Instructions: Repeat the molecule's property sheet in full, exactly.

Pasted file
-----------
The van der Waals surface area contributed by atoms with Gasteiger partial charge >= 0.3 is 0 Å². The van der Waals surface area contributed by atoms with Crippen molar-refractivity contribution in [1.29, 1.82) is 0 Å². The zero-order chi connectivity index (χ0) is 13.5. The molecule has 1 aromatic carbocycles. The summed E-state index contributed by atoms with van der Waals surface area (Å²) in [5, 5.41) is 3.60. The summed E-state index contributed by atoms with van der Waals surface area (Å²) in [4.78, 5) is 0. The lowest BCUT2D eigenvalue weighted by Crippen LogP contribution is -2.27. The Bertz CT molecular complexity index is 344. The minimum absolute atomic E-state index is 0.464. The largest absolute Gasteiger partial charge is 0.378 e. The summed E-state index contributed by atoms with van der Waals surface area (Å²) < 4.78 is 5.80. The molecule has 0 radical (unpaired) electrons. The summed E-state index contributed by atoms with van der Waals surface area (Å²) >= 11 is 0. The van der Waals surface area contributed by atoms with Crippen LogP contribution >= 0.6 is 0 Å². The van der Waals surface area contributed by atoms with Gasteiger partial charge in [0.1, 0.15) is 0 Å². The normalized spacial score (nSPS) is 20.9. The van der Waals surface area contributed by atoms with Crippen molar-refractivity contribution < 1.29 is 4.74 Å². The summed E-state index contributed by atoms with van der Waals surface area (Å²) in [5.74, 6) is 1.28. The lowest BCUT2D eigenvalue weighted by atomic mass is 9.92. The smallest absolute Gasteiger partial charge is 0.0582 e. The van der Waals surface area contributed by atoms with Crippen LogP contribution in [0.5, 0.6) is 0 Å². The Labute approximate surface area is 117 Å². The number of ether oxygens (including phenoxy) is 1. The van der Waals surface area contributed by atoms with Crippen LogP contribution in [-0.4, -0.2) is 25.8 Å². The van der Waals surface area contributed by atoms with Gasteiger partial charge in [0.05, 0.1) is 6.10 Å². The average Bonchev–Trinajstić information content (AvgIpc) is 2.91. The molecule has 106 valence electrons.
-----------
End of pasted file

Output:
The van der Waals surface area contributed by atoms with Gasteiger partial charge >= 0.3 is 0 Å². The van der Waals surface area contributed by atoms with Crippen molar-refractivity contribution in [1.29, 1.82) is 0 Å². The zero-order chi connectivity index (χ0) is 13.5. The molecule has 1 aromatic carbocycles. The summed E-state index contributed by atoms with van der Waals surface area (Å²) in [5, 5.41) is 3.60. The summed E-state index contributed by atoms with van der Waals surface area (Å²) in [4.78, 5) is 0. The lowest BCUT2D eigenvalue weighted by Crippen LogP contribution is -2.27. The Bertz CT molecular complexity index is 344. The minimum absolute atomic E-state index is 0.464. The largest absolute Gasteiger partial charge is 0.378 e. The summed E-state index contributed by atoms with van der Waals surface area (Å²) < 4.78 is 5.80. The molecule has 0 radical (unpaired) electrons. The summed E-state index contributed by atoms with van der Waals surface area (Å²) >= 11 is 0. The van der Waals surface area contributed by atoms with Crippen LogP contribution >= 0.6 is 0 Å². The van der Waals surface area contributed by atoms with Gasteiger partial charge in [0.1, 0.15) is 0 Å². The normalized spacial score (nSPS) is 20.9. The van der Waals surface area contributed by atoms with Crippen molar-refractivity contribution < 1.29 is 4.74 Å². The summed E-state index contributed by atoms with van der Waals surface area (Å²) in [5.74, 6) is 1.28. The lowest BCUT2D eigenvalue weighted by atomic mass is 9.92. The smallest absolute Gasteiger partial charge is 0.0582 e. The van der Waals surface area contributed by atoms with Crippen LogP contribution in [0.5, 0.6) is 0 Å². The Labute approximate surface area is 117 Å². The number of ether oxygens (including phenoxy) is 1. The van der Waals surface area contributed by atoms with Crippen LogP contribution in [-0.4, -0.2) is 25.8 Å². The van der Waals surface area contributed by atoms with Gasteiger partial charge in [0.05, 0.1) is 6.10 Å². The average Bonchev–Trinajstić information content (AvgIpc) is 2.91. The molecule has 106 valence electrons.